A plea for Ward Churchill

Dear President Brown and Provost Poliakoff:

I am writing once again regarding my urgent concern over your impending
decision regarding the fate of Professor Ward Churchill. It is my strongly
held belief that Churchill and his work have been vital to the field of
Native American/Indian studies in the United States. In spite of several
errors of fact or citation revealed during the unprecedented scrutiny of his
writings (a scrutiny not applied even during his promotion to full professor
and department chair), the basic thrust of his work–which is largely
accurate–has been to educate the public regarding the history of American
Indian experience since the founding of the Anglo colonies on our continent.

Any politically motivated committee could find errors in almost any
scholar’s work. The point of published scholarship is that one would be
accountable to the broader intellectual community, whose further research
serves to correct the record and move knowledge forward. Being wrong in the
process of marshalling evidence in support of one’s claims is not usually a
firing offense among scholars and, as in the case of Galileo, what counts as
“wrong” is often a political matter.

I beg you to keep in mind that the timing and content of this scrutiny of
Professor Churchill demonstrates its political character. The conservative
organization American Council of Trustees and Alumni has reported that Ward
Churchill is only their first major target; they foresee many more. It was
after their politicized charges that the University of Colorado felt it
necessary to search for evidence condemning Churchill allegedly on the basis
of his scholarship– even though it is clear that your committees’ efforts
arose out of offense at his remarks after 9/11.

As wrongheaded as I may find those remarks (although his argument that U.S.
actions generated anger and resistance, including terrorism, seems
sustainable to me), it is the right of every intellectual as a scholar and a
citizen to speak his or her mind on matters of importance. Offensive public
speech and action–from the Boston Tea Party to the integration of public
schools to veterans and their families coming out against the war in
Iraq–constitute a fine tradition in building a democratic public life and
spurring significant social progress.

If you proceed to fire Ward Churchill, you will have set an incredibly
chilling precedent redolent of McCarthyism. Any number of fine scholars with
unpopular but necessary (at least in a democracy) critical ideas and
controversial new knowledge will be vulnerable after your decision. You may
not personally be motivated by political censorship, but many organizations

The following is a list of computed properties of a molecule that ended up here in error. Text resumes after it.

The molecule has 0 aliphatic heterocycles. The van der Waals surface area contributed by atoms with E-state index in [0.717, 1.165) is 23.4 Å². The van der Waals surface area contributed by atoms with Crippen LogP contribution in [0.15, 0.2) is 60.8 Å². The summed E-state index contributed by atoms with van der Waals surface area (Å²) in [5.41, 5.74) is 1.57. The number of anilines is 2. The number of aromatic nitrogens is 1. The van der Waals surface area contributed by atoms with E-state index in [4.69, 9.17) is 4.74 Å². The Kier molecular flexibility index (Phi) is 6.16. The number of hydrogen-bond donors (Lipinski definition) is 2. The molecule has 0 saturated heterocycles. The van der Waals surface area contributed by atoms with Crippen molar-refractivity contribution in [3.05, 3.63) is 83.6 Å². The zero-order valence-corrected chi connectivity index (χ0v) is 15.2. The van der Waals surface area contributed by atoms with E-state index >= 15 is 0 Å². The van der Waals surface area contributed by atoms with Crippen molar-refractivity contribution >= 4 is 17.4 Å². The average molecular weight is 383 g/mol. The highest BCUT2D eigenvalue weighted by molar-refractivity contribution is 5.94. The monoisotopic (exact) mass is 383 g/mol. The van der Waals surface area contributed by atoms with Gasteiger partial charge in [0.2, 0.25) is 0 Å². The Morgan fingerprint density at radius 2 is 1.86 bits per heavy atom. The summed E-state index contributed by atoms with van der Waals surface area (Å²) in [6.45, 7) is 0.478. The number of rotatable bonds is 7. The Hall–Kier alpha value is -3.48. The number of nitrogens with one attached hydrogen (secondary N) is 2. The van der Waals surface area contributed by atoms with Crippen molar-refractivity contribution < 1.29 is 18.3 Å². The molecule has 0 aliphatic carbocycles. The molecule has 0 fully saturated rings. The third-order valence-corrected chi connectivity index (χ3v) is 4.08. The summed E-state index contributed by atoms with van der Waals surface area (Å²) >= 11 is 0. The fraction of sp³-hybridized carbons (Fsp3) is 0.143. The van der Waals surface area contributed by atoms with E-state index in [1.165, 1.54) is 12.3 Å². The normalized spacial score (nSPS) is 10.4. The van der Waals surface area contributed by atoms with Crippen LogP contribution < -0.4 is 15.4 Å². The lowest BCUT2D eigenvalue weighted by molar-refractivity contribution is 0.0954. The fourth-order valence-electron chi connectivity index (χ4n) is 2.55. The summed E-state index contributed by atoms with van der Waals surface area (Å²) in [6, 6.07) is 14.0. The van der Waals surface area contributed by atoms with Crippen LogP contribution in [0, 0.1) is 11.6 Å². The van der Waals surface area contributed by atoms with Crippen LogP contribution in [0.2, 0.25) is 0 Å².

across this country (including ACTA and David Horowitz’s groups) are
awaiting your signal. They will swiftly and surely take your lesson as one
in how to shut up critical intellectuals. If the strategy of miring
administrations and scholars in the most minute details blinds us to the
political, historical, and intellectual contexts of these efforts, any
inadvertent footnoting error or misremembering of sources, any claim that is
honestly mistaken, or any politically brazen public statement may mean the
end of a career for some wonderful, bright, productive, and brave
colleagues.

Thus, I urge you to think very carefully about the issues I have raised as
you make your decision. What you do now has implications far beyond the
narrow details of one scholar’s work. If you dismiss Professor Churchill,
you will be acting against the spirit of democratic inquiry and academic
freedom. The credibility of the claims of Native Americans to the
recognition of their histories is at stake. So are the futures of many
intellectuals whose work is crucial to the vibrancy of our public life and
future knowledge.

I thank you for considering my thoughts.

Earnestly,

Dana L. Cloud
Associate Professor
Department of Communication Studies
University of Texas
CMA 7.114
1 Longhorn Station A1105
Austin, TX 78712

(512) 471-1947
dcloud@mail.utexas.edu

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One thought on “A plea for Ward Churchill

  1. So according to Dana, there is no such thing as research misconduct? You seem to have waved your hands and dismissed Churchill’s serial acts of fabrication, falsification, and plagiarism as mere errors that will be corrected in due time by other scholars.

    Would you tolerate such behavior from your own students? Can I sign up for your class, and then plagiarize and make up fairy tales with impunity in my term paper?

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